The European Space Agency (ESA) is to build a space capsule capable of bringing cargoes down safely from orbit as well as taking them up, according to reports. A development of the current "Jules Verne" unmanned cargo module used to supply the International Space Station, the planned Advanced Reentry Vehicle (ARV) could lead in …
to Major Tim...
Tenner says I'm not the first requiring access to the cloakroom
Space geek pedant nazi here, just to point out that "Jules Verne" was the name given to the first ATV to launch and dock with the ISS. "ATV", Automated Tranfer Vehicle, is the correct name for these vehicles. The next one is going to be called Johannes Kepler (not to be confused with the separate Kepler spacecraft, http://kepler.nasa.gov/ .)
Yeah, thanks, mine's the one with the British Interplanetary Society magazine in the pocket.
Assuming Musk's boys pull it off, the SpaceX Dragon capsule should be tested for ISS docking and return by the end of this year. Or so their launch manifest claims. So Soyuz hopefully won't be the only transfer capable vehicle available.
and the pedant of the year award goes to...
I thought a Podule<TM>was one of them things what you rammed in the back of an Acorn<TM> Archimedes<TM> 400 series.
Mine's the Anorak with the loose ARM<TM>
its not that difficult to get to mars ..
all you need is
a bigger rocket
Got there before me. :-)
And oi, Annihilator. Ten quid please.
... all that research on parafoils has apparently been forgotten about. Rogallo's original incarnation of this in the 60s never went anywhere space-wise, although it was eventually "repurposed" for hang-glider and paraglider design. More recently, the X38 design used a parafoil to allow controlled re-entry and soft landing within an amazingly precise target area, and that'd work anywhere with a viable atmosphere (including Mars). But we're still stuck with poorly-engineered space shuttles that need mega-runways, and NASA's "new" designs seem to have wound the clock back to using dumb re-entry capsules under dumb round parachutes that can't land anywhere more specific than "somewhere in the Pacific", or old-stylee retro-boosters that require you to load a whole lot more fuel.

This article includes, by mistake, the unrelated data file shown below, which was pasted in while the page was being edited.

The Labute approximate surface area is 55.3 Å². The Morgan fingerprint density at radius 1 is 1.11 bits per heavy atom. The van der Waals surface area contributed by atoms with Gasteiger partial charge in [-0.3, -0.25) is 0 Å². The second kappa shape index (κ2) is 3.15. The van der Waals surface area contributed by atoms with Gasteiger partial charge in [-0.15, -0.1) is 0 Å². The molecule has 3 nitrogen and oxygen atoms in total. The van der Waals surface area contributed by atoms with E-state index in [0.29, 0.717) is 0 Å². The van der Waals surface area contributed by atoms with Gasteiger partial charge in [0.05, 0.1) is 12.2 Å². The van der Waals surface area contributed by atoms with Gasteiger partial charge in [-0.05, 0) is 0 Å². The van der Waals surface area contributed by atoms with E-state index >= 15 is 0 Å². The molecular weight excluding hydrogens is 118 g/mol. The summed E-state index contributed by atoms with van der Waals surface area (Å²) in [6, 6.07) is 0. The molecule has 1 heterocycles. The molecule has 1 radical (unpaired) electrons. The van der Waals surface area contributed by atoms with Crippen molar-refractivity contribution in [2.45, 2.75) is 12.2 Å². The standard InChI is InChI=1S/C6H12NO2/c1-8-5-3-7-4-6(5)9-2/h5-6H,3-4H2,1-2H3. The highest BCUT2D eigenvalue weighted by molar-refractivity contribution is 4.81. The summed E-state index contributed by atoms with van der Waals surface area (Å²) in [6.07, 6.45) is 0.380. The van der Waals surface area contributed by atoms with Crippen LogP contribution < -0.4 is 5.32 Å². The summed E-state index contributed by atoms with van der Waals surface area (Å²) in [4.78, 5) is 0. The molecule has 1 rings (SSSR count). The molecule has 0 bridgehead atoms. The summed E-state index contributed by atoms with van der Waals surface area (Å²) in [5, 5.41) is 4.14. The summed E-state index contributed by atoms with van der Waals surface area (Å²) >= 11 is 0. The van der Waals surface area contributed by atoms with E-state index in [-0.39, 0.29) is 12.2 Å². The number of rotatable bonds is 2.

Don't get me wrong - I don't mind NASA, ESA and the rest spending money on research. I *do* mind when they've spent on a load of research and then thrown away the results.
chosen as the anouncer liked saying his name...
It would be a grate way for China to improve its image aboroad and get more bang for its Yen if it where to get involved in the ISS programe.
Questions potential astronauts should ask. In order.
This 'ere spacecraft, that's a development of the Advanced Reentry Vehicle, right?
The ARV is a development of the Automated Transfer Vehicle, yes?
And the ATV was designed to burn up on reentry.....?
Can I have my coat now please?
Ariane 5 maybe already man-rated
As it was designed to be launch vehicle for the French, er European Hermes crewed shuttle.
Note that "man-rated" is a very iffy term to use. It is often said that the Shuttle fails NASA guildines on the design of such a vehicle and I don't even know if the European version of them (if they did not pick up the NASA stuff wholesale) is public. I think anything with solid rocket boosters was viewed as a no-no. NASA issues "waivers" so such irritations can be ignored.
I pressume any version of the upgraded ATV for crew use would need some kind of escape rocket system (as Soyuz has and the new CEV will have)
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